Author Archives: Jane Mason

nunc est bibendum: Odes 1:37

I really like this ode because my sister recommended it to me and I love how Cleopatra is represented in several different ways throughout the poem. I also like how Horace’s mood towards her seems to change – she progresses from a mad queen, to a fated monster, to a woman who, although defeated, is […]

Endure O heart!: Odyssey 20, lines 10 – 21

I have chosen this passage from the Odyssey, as it is one that I have found can be comforting, especially during times of uncertainty. More often than not we have the capacity to adapt, and it is often helpful to refer back to this idea, particularly when the outcome of a situation may seem unclear […]

carpe diem: Odes 1.11

Horace’s Carpe diem consists of an invitation for the reader to appreciate the day in all its facets, in every moment, without thinking about tomorrow. It is the most famous of Horace’s odes. It has the tone of a conversation happening in front of a stormy sea, the dialogue is between a mature man, made […]

Epigrams 9.61 and 12.50: A Living Estate and a Sterile Mansion

In my seventeenth-century literature class, I teach Ben Jonson’s poem “To Penshurst.”  He borrows from both of these (and other) epigrams in that poem. I wanted my students to read them, but I could not find translations of these two pieces that were well adapted to my needs in the course, so I made these […]

Aeneid 1.198-207: Keep yourselves safe for better times

Over the centuries since Virgil wrote these words, they must have been read by countless people who were experiencing a time of crisis. In the Spring of 2020, with people round the world confined to their homes, the words ‘sedes.. quietas’ ‘quiet homes’ take on a new meaning. For most of us it is a […]

Histories 1.30-1.32: Solon at the Court of Croesus Part 2 – Cleobis and Biton

The Cleobis and Biton passage, like the Tellos passage, encapsulates the archaic Greek values of familial piety and of death over life. This passage, however, is somewhat more revolutionary than the Tellos passage, since Tellos was by Herodotus’ admission “prosperous to us” in addition to having healthy children and grandchildren, which was at the time […]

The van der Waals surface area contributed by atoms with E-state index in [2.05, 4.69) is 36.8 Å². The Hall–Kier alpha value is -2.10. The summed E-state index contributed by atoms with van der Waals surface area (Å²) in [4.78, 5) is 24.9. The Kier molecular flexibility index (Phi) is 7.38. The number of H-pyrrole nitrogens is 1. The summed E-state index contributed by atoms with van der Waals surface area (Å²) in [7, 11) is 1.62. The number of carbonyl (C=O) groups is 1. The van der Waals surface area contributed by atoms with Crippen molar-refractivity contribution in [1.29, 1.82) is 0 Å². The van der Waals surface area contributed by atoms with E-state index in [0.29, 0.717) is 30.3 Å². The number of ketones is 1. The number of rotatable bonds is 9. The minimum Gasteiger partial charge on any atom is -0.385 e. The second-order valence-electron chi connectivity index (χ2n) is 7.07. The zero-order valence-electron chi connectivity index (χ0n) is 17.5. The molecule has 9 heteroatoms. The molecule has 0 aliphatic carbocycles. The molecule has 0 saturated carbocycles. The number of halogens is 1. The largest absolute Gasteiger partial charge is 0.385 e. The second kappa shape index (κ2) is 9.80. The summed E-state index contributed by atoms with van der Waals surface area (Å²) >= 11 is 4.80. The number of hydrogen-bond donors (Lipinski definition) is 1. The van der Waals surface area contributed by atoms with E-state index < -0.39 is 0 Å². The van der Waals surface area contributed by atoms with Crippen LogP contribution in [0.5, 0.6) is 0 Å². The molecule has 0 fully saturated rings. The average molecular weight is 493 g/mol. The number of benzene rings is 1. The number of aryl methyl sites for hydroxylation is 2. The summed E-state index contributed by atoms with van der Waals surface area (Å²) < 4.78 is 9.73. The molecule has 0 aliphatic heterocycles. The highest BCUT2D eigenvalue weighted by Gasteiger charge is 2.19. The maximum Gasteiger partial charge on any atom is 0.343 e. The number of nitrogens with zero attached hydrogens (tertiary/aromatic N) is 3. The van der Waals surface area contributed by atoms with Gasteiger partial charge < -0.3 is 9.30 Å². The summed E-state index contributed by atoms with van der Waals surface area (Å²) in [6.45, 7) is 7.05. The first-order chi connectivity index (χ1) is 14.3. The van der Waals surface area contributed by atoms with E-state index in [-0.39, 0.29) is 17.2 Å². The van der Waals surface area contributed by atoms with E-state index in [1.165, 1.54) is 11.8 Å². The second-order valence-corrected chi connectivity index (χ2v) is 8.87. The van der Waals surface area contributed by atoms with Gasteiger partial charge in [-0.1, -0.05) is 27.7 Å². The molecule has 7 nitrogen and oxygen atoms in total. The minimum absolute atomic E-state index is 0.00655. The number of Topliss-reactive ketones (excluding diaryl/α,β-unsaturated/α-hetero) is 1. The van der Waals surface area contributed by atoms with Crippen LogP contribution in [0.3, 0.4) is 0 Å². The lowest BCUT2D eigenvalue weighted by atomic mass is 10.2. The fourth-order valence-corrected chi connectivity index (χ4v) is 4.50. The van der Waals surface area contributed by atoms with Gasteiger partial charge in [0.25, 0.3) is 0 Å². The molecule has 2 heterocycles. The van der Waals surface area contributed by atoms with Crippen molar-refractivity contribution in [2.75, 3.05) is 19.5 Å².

Histories 1.30-1.32: Solon at the Court of Croesus Part 1 – the story of Tellos

This passage is incredibly iconic and embodies as much as it reinforces many conceits in the Greek and consequently the Western imagination: this is the archetypal dialogue between simplicity and wealth, wisdom and desire, the virtuous Greek and the haughty Lydian.  This passage, with its generic hagiographies of two Greeks, also very effectively codifies archaic […]

The power of fortuna: Odes 1.34, lines 1-15

I appreciate this poem because Horace here points to the influence chance, personified in Fortuna, has on the lives of everyone. He examines anxieties common to everyone, especially those living in a period of political unrest as Horace was. Also, as an English major and a writer, I appreciate Horace’s imagery in this passage; he […]

Justice and the City: Solon fr. 4

Solon, statesman-poet and archon of ancient Athens, here plays off the image of Dike found in Hesiod’s Works and Days, but in such a way as to not only reflect but also bring about more progressive political norms.  Where the penalty for unjust rulers in Hesiod’s passage was material desolation, and the reward only material […]

The Golden Age in Pastoral: Eclogues 4.15-45

Virgil’s vision of the Golden Age of peace and prosperity is notable, to me, for its deep emotional resonances as expressed in the earthy imagery of the pastoral genre.  The visuals of abundant, surfeiting βιος [life] forms a hard contrast with the oft-repeated Civil War image of blood and gore soaking Italian fields.  So this […]